Napa's Name Down the Drain?
By James Laube, senior editor
Vintners in Napa Valley have long prided themselves on having the No. 1 image among U.S. winegrowing districts. They have worked hard and spent lavishly to enhance their valley's reputation, successfully lobbying the federal government for the labeling rules they preferred and gathering local support to preserve Napa Valley as an agricultural--not residential--mecca.
The laws they helped write, however, contain loopholes, and Fred Franzia is about to show them how large they are. Franzia owns Bronco Wine Co., which sells large quantities of inexpensive wine, mostly from the Central Valley. Franzia became notorious in the early 1990s for his role in California's largest wine scandal. The Justice Department prosecuted him for passing off cheap grapes as expensive ones. He pleaded guilty to fraud and other charges in 1993 and was fined $3 million.
Now Franzia is coming to Napa Valley, where he is about to construct Napa's biggest winery ever. Franzia has received a permit to build a gigantic winery near the Napa County Airport, with a bottling capacity of 44.5 million gallons a year--more than 18 million cases. For perspective, if he bought, crushed and bottled every grape grown in Napa Valley, it would total about 10 million cases.
Franzia, however, won't be focusing on Napa Valley wines. According to plans Franzia submitted to get the county permit, this facility will essentially be a bottling factory, with limited winemaking capacity. His modus operandi is to bottle bulk wine made from Central Valley grapes and sell it under the broad California appellation. Since Franzia has bought several high-profile brands in recent years, chief among them Napa Creek, Domaine Napa and Rutherford Vintners, he legally can use those names and the words "Cellared and Bottled in Napa, Calif." on his label.
Napa Valley vintners aren't too keen on this, but since it's entirely legal, there's not much they can do to prevent it. Moreover, a few local vintners have stretched the truth themselves. The Napa Ridge winery, owned by Beringer Wine Estates, originally used Napa Valley grapes but rarely does today. Napa Ridge wines are actually made in Sonoma County.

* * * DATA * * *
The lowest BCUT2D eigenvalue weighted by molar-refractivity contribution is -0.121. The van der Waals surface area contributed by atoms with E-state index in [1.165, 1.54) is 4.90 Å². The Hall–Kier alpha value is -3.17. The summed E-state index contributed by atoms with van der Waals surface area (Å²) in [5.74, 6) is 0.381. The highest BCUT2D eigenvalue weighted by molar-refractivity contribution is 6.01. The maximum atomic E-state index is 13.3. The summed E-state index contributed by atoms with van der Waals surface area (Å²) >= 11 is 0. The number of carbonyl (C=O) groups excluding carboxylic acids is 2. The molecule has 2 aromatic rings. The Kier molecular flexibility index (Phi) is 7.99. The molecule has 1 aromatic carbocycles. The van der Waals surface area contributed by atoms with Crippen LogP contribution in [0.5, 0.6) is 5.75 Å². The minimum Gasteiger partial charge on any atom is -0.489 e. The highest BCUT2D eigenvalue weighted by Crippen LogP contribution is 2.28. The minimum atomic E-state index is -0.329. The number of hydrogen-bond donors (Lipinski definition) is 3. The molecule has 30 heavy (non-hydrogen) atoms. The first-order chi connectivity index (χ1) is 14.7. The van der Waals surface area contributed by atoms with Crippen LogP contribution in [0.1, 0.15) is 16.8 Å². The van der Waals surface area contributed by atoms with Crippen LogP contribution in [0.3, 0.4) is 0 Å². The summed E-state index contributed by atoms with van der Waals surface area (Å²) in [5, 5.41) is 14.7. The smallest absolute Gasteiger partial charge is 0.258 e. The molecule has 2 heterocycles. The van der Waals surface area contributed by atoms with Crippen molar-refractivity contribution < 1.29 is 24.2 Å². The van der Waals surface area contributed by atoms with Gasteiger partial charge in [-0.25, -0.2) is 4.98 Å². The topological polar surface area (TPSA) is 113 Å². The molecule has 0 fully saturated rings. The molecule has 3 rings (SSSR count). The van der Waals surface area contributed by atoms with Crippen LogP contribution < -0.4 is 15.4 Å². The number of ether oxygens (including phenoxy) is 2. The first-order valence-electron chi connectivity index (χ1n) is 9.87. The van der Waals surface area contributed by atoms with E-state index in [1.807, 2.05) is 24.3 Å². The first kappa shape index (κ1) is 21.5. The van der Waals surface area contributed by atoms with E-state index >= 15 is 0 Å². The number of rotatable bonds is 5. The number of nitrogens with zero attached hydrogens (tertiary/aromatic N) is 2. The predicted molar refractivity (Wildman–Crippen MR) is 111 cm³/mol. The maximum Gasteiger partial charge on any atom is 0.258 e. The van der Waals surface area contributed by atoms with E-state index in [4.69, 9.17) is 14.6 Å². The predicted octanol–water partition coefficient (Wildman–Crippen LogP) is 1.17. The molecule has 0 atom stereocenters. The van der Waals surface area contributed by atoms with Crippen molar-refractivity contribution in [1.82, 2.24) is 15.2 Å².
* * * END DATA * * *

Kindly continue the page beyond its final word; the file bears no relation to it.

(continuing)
The Napa name was stretched in another direction when local vintners won federal approval to say that grapes from parts of Napa County that really aren't part of the Napa Valley watershed--the truest definition of Napa Valley--can be made into a wine bearing the Napa Valley appellation on the label. The most glaring example is Pope Valley, which is separated from Napa Valley proper by a mountain range and has a different microclimate. Relatively cheap land in Pope Valley is being heavily planted so wineries can cash in on the Napa Valley name.
Napa vintners are rightfully fearful that Franzia's Napa-named brands could weaken both the Napa name and the reputation of the Napa Valley appellation. But this time Franzia is holding all the right cards and playing by the rules. This issue should force Napa vintners to take a hard look at how Napa's name is used and what Napa Valley's true boundaries are. If Napa is to remain a national treasure on the scale of Yosemite or the Grand Canyon, then it needs to be protected from potential abuses.
Napa Valley vintners may not be able to stifle Franzia, but they can take other steps to protect the Napa name. They should insist that wines carrying the Napa Valley appellation be made 100 percent from grapes grown in the Napa Valley watershed. Wines from Pope Valley should be identified as such on their labels. By not doing this, vintners are effectively misleading consumers, even though it's legal.
Besides eliminating the Pope Valley option, vintners should tighten the current rule requiring that only 85 percent of the grapes in a wine must come from the appellation listed on the label. This gives vintners far too much leeway to blend grapes from other, lower-quality areas into wines labeled Napa Valley.
The worst-case scenario is that millions of cases of soulless wine carrying the word Napa could flood the market and dilute the meaning and value of Napa's name. By not protecting the Napa Valley name, Napa vintners are about to live a real-life nightmare.
This column, Unfiltered, Unfined, features the opinionated inside scoop on the latest and greatest in the world of wine, brought to you each Monday by a different Wine Spectator editor. This week we hear from senior editor James Laube, in a column also appearing in the May 15 issue of Wine Spectator. To read past Unfiltered, Unfined columns, go to the archives.
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